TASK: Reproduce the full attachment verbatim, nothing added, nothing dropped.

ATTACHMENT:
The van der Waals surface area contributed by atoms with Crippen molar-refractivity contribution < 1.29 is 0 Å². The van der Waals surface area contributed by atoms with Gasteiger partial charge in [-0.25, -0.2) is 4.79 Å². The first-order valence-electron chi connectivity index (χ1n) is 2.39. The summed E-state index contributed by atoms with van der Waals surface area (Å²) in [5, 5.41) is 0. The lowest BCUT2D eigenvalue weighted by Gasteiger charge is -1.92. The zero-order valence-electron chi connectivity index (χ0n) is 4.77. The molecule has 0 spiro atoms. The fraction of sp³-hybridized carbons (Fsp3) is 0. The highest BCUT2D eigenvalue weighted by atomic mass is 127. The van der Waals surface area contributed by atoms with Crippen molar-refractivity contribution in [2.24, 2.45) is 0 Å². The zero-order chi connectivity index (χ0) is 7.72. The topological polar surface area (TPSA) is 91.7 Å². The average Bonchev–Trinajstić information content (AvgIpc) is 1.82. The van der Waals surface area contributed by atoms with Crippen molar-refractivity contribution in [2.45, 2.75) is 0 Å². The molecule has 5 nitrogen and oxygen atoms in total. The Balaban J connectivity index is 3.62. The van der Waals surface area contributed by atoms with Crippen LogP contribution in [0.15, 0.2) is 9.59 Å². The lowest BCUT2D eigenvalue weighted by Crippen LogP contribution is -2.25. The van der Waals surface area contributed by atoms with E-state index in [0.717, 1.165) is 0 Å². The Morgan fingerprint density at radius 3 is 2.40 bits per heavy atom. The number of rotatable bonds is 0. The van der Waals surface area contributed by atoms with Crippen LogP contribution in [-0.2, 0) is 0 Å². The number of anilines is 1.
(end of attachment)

The van der Waals surface area contributed by atoms with Crippen molar-refractivity contribution < 1.29 is 0 Å². The van der Waals surface area contributed by atoms with Gasteiger partial charge in [-0.25, -0.2) is 4.79 Å². The first-order valence-electron chi connectivity index (χ1n) is 2.39. The summed E-state index contributed by atoms with van der Waals surface area (Å²) in [5, 5.41) is 0. The lowest BCUT2D eigenvalue weighted by Gasteiger charge is -1.92. The zero-order valence-electron chi connectivity index (χ0n) is 4.77. The molecule has 0 spiro atoms. The fraction of sp³-hybridized carbons (Fsp3) is 0. The highest BCUT2D eigenvalue weighted by atomic mass is 127. The van der Waals surface area contributed by atoms with Crippen molar-refractivity contribution in [2.24, 2.45) is 0 Å². The zero-order chi connectivity index (χ0) is 7.72. The topological polar surface area (TPSA) is 91.7 Å². The average Bonchev–Trinajstić information content (AvgIpc) is 1.82. The van der Waals surface area contributed by atoms with Crippen molar-refractivity contribution in [2.45, 2.75) is 0 Å². The molecule has 5 nitrogen and oxygen atoms in total. The Balaban J connectivity index is 3.62. The van der Waals surface area contributed by atoms with Crippen LogP contribution in [0.15, 0.2) is 9.59 Å². The lowest BCUT2D eigenvalue weighted by Crippen LogP contribution is -2.25. The van der Waals surface area contributed by atoms with E-state index in [0.717, 1.165) is 0 Å². The Morgan fingerprint density at radius 3 is 2.40 bits per heavy atom. The number of rotatable bonds is 0. The van der Waals surface area contributed by atoms with Crippen LogP contribution in [-0.2, 0) is 0 Å². The number of anilines is 1.